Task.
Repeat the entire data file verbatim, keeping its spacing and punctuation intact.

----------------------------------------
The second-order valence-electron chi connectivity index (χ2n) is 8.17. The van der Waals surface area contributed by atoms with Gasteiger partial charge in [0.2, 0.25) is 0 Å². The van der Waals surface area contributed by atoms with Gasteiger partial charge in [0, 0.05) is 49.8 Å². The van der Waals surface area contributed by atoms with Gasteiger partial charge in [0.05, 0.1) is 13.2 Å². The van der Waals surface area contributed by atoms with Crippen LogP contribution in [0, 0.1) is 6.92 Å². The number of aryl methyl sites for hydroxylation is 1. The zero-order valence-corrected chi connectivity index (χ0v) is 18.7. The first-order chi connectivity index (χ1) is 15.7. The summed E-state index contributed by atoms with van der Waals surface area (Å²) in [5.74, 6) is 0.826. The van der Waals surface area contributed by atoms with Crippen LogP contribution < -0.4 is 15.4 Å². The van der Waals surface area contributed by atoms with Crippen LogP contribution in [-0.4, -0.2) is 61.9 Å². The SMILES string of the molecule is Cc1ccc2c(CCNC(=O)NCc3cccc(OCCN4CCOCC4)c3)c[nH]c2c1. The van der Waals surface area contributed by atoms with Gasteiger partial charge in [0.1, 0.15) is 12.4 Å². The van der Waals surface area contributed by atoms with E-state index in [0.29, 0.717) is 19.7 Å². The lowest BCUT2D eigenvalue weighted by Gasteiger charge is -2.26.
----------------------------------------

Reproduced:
The second-order valence-electron chi connectivity index (χ2n) is 8.17. The van der Waals surface area contributed by atoms with Gasteiger partial charge in [0.2, 0.25) is 0 Å². The van der Waals surface area contributed by atoms with Gasteiger partial charge in [0, 0.05) is 49.8 Å². The van der Waals surface area contributed by atoms with Gasteiger partial charge in [0.05, 0.1) is 13.2 Å². The van der Waals surface area contributed by atoms with Crippen LogP contribution in [0, 0.1) is 6.92 Å². The number of aryl methyl sites for hydroxylation is 1. The zero-order valence-corrected chi connectivity index (χ0v) is 18.7. The first-order chi connectivity index (χ1) is 15.7. The summed E-state index contributed by atoms with van der Waals surface area (Å²) in [5.74, 6) is 0.826. The van der Waals surface area contributed by atoms with Crippen LogP contribution < -0.4 is 15.4 Å². The van der Waals surface area contributed by atoms with Crippen LogP contribution in [-0.4, -0.2) is 61.9 Å². The SMILES string of the molecule is Cc1ccc2c(CCNC(=O)NCc3cccc(OCCN4CCOCC4)c3)c[nH]c2c1. The van der Waals surface area contributed by atoms with Gasteiger partial charge in [0.1, 0.15) is 12.4 Å². The van der Waals surface area contributed by atoms with E-state index in [0.29, 0.717) is 19.7 Å². The lowest BCUT2D eigenvalue weighted by Gasteiger charge is -2.26.